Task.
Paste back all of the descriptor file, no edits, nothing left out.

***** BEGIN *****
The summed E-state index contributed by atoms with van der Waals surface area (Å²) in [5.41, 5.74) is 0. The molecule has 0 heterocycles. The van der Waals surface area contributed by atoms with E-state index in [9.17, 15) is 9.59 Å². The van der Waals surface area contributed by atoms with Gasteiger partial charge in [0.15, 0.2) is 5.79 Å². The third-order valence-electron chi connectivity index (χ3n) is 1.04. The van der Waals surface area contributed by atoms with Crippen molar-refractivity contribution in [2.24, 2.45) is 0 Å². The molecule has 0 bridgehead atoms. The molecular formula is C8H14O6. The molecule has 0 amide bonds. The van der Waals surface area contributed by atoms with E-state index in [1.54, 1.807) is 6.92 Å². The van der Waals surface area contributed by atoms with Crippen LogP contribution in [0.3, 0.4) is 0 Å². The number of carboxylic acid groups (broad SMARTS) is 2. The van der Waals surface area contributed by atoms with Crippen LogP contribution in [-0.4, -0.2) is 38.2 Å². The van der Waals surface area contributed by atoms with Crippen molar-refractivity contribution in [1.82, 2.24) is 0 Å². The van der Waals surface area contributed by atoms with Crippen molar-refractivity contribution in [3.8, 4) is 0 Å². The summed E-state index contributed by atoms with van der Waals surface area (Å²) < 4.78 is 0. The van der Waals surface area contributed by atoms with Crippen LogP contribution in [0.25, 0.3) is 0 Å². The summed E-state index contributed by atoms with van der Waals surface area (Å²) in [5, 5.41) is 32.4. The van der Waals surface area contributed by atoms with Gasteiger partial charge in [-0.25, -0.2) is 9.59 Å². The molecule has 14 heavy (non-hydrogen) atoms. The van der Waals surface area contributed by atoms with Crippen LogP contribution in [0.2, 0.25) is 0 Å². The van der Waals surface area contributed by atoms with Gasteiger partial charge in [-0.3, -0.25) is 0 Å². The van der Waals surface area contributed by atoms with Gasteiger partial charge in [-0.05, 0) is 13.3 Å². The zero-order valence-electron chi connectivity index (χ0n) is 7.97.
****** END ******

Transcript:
The summed E-state index contributed by atoms with van der Waals surface area (Å²) in [5.41, 5.74) is 0. The molecule has 0 heterocycles. The van der Waals surface area contributed by atoms with E-state index in [9.17, 15) is 9.59 Å². The van der Waals surface area contributed by atoms with Gasteiger partial charge in [0.15, 0.2) is 5.79 Å². The third-order valence-electron chi connectivity index (χ3n) is 1.04. The van der Waals surface area contributed by atoms with Crippen molar-refractivity contribution in [2.24, 2.45) is 0 Å². The molecule has 0 bridgehead atoms. The molecular formula is C8H14O6. The molecule has 0 amide bonds. The van der Waals surface area contributed by atoms with E-state index in [1.54, 1.807) is 6.92 Å². The van der Waals surface area contributed by atoms with Crippen LogP contribution in [0.3, 0.4) is 0 Å². The number of carboxylic acid groups (broad SMARTS) is 2. The van der Waals surface area contributed by atoms with Crippen LogP contribution in [-0.4, -0.2) is 38.2 Å². The van der Waals surface area contributed by atoms with Crippen molar-refractivity contribution in [1.82, 2.24) is 0 Å². The van der Waals surface area contributed by atoms with Crippen molar-refractivity contribution in [3.8, 4) is 0 Å². The summed E-state index contributed by atoms with van der Waals surface area (Å²) < 4.78 is 0. The van der Waals surface area contributed by atoms with Crippen LogP contribution in [0.25, 0.3) is 0 Å². The summed E-state index contributed by atoms with van der Waals surface area (Å²) in [5, 5.41) is 32.4. The van der Waals surface area contributed by atoms with Gasteiger partial charge in [-0.25, -0.2) is 9.59 Å². The molecule has 14 heavy (non-hydrogen) atoms. The van der Waals surface area contributed by atoms with Crippen LogP contribution in [0.2, 0.25) is 0 Å². The van der Waals surface area contributed by atoms with Gasteiger partial charge in [-0.3, -0.25) is 0 Å². The van der Waals surface area contributed by atoms with Gasteiger partial charge in [-0.05, 0) is 13.3 Å². The zero-order valence-electron chi connectivity index (χ0n) is 7.97.